The main findings of this investigation were that, versus a placebo, 10 mg of capsinoids induced a rise in resting oxygen consumption, a decline in RER, an increase in plasma norepinephrine, and a decline in serum FFAs at rest. We also observed that 10 mg of capsinoids blunted the small but significant rise in blood lactate observed at the onset of exercise seen in the placebo group (0 mg).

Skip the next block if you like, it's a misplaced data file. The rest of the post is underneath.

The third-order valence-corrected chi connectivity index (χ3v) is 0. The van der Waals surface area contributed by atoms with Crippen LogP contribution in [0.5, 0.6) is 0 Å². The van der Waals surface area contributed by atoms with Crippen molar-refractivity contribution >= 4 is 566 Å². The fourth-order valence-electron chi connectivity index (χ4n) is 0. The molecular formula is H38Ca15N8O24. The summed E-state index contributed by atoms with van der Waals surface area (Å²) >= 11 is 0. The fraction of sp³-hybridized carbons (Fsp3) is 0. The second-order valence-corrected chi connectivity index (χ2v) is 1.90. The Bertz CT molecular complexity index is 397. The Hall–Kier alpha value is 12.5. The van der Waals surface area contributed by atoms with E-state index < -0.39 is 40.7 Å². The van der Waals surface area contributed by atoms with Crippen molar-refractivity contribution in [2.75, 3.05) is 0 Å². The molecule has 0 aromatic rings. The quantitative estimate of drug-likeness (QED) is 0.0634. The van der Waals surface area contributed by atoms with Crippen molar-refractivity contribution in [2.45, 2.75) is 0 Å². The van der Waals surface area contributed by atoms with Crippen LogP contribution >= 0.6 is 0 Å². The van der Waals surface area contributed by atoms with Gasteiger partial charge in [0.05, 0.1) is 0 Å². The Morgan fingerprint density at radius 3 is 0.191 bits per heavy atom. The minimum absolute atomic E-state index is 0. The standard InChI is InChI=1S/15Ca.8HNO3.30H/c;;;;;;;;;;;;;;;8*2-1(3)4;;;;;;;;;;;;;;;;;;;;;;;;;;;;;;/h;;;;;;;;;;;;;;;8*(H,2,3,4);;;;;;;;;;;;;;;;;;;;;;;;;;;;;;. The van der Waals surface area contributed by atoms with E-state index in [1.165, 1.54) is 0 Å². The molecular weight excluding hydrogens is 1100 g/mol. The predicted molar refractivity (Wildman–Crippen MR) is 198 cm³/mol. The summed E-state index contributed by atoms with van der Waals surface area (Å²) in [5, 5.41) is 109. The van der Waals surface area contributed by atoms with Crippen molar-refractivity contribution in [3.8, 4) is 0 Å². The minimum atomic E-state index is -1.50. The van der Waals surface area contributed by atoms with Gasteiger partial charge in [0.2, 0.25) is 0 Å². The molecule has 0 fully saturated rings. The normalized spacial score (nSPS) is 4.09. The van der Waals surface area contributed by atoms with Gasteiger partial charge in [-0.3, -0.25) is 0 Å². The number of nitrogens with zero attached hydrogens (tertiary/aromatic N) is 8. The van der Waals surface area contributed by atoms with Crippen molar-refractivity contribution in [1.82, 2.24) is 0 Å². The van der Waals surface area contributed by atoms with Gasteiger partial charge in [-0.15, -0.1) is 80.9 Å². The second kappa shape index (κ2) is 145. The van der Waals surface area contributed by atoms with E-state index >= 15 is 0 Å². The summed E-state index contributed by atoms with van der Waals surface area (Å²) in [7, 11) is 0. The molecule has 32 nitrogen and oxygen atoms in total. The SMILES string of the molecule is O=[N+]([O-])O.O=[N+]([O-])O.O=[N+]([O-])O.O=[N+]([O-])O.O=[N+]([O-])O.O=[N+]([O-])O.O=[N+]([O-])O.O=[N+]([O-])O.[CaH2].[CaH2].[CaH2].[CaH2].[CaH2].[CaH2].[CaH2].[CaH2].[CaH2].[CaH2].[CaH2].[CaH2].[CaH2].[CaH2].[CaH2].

Our original hypothesis was that we would see the aforementioned changes in VO2, RER and catecholamines at rest, in line with previous studies [2–4], and that these differences would carry over and be maintained or even augmented during exercise. This type of response has been observed with another adrenergic agonist, caffeine . We did not observe this response and, in fact, aside from the slightly lower blood lactate seen with capsinoid ingestion there was no effect at rest that carried over into exercise. Thus, we propose that the usual adrenergic response associated with exercise may have been greater than that which was induced by capsinoids at rest thereby overriding any significant differences seen during the exercise phase. Hence, there was no synergistic or additive effect at this intensity of exercise. Figure5 shows that the increases seen in plasma epinephrine and norepinephrine during exercise far exceed the magnitude of increase seen at rest with 10 mg of capsinoids. Therefore, it is not surprising that these subtle differences between treatments disappeared with exercise. Our findings do, however, further support claims that capsinoids have their greatest thermogenic effect at rest.